Jun 13, 2008
Le Den in Not About Food

Constantly altering menu items:a diner's right or peeve?

I think soupkitten has hit it on the head. These people are sad, but unfortunately very common. They can ruin the night for servers and other diners on so many levels. A waiter I used to work with called them the "unresolved childhood isses" guests.

Jun 13, 2008
Le Den in Not About Food

Constantly altering menu items:a diner's right or peeve?

You missed my point. The guest is making this part of their ordering ordeal without even knowing the quality of the tomotoes. Its a way of trying to elevate their importance. Its rude.

Jun 07, 2008
Le Den in Not About Food

Constantly altering menu items:a diner's right or peeve?

Depends. Dressing on the side is reasonable, but "Dressing on the side, no cucumbers, substitute shrimp for chicken (grilled please), no green tomatoes--only the freshest red ones........"...is more about the guest needing attention than a problem with the food.

More than three substitutions (without allergies involved) its about the guest, not the food.

Jun 07, 2008
Le Den in Not About Food

Open Table bummer.....

Thank you ccbwed, that was what I meant. We never take a reservation off the books until at least 30 minutes after the time it was booked for with the exception of non confirms which may get bumped earlier because the ratio of no-shows to non confirms is almost 90 percent.

Everyone has a cell so there is no excuse for not calling and if for some reason you arrive much later than your original time, we will fit you in, but I can't leave a table sitting empty for an hour on the chance you might be late rather than not coming.

As a side note, I never use OT to book reservations for myself. I always call as I find I have a better chance of getting a table at a convenient time than with OT.

Jun 07, 2008
Le Den in Not About Food

Hostess tried to return my cake?

Very well said onthelam. Answer here is: If the host says, "Bring nothing." Then bring nothing.

Sometimes being a good friend, is letting someone else be generous.

May 07, 2008
Le Den in Not About Food

Open Table bummer.....

We use OT here in NYC with various results, some the problem are OT, many the problem of the person booking on line and sometimes the problem of staff.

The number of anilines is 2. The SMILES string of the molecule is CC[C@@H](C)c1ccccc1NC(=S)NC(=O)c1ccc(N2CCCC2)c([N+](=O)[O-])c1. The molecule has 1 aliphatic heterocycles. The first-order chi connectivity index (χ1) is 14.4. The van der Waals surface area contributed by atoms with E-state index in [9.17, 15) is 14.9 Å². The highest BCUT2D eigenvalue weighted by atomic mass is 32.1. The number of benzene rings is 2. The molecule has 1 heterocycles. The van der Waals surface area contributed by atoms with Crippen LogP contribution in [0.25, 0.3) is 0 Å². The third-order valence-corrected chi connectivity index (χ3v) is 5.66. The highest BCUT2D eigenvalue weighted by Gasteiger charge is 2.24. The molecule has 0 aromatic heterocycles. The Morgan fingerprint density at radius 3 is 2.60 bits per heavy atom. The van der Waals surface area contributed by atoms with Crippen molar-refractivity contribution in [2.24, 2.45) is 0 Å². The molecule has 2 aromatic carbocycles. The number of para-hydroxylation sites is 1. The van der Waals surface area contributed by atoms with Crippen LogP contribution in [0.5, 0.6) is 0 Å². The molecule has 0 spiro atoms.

1. We allow 30 minutes before we no-show a table. If you booked on line and are more than 30 minutes late without calling to notify us, you get the email. Many times a table has been no-showed and then appeared for their meal because they didn't let us know they were running late.

2. Identify yourself at the door so we know you arrived.

3. Respond to the confirmation call. We call the day of and if we don't hear from you, you may be bumped earlier than the 30 minute window.

4. Ask your dining companions if any of them made the same reservation---one of you will get the email if you don't let us know and this happens a lot.

5. Notes about birthdays, allergies etc are always appreciated. Notes requesting special tables can't always be accomodated.

6. If you are attending a special event at the restaurant (a wine dinner, caberet performance etc.) please note this in the reservation notes.

7. If OT only lists a table availability for 4, don't book if you have more guests than that.

8. If booking on line, do yourself the favor of checking out the restaurant's web-site so you actually know about their menu and style. Read the blurbs, don't just look at the pictures. If the restaurant doesn't call itself kosher, it probably isn't and no, a rabbi isn't on call to certify the kitchen on demand.

Every night, at least 5 reservations get the email because they didn't show, didn't call. At least 15 will call and cancel---which is noted automatically in your OT records. Frequent no-shows mean less chance of being seated on time because we expect you to not show and give the tables to either new guests or those who never no-show first.

Your best bet to get the table you want, is to call the restaurant directly, confirm your reservation and honor it as originally agreed. If you use OT, do not consider it the last thing you need to do. Follow up with a confirmation call and be on time or at least let the restaurant know you are running late.

May 03, 2008
Le Den in Not About Food

Bringing your own (Kosher) food into a restaurant

The party should have called ahead to ask permission. Bringing outside food into a restaurant is illegal in some instances (if the guest gets sick or someone else who had eaten the food gets sick, who is culpable?). As other posters have noted, the restaurant should have been gracious in arranging a kosher meal to be delivered from a kosher restaurant (if there are kosher citizens, there are facilities for kosher delivery) and the guest offered whatever she did or did not need. This is the norm in cities where Kosher guests are common.

There should be no reason to attack her religion or force her to sit with nothing while other guests enjoyed themselves.

Apr 22, 2008
Le Den in Not About Food

Reservations

What a great posting. Thank you.

Apr 21, 2008
Le Den in Not About Food

Dovetail Walk-Out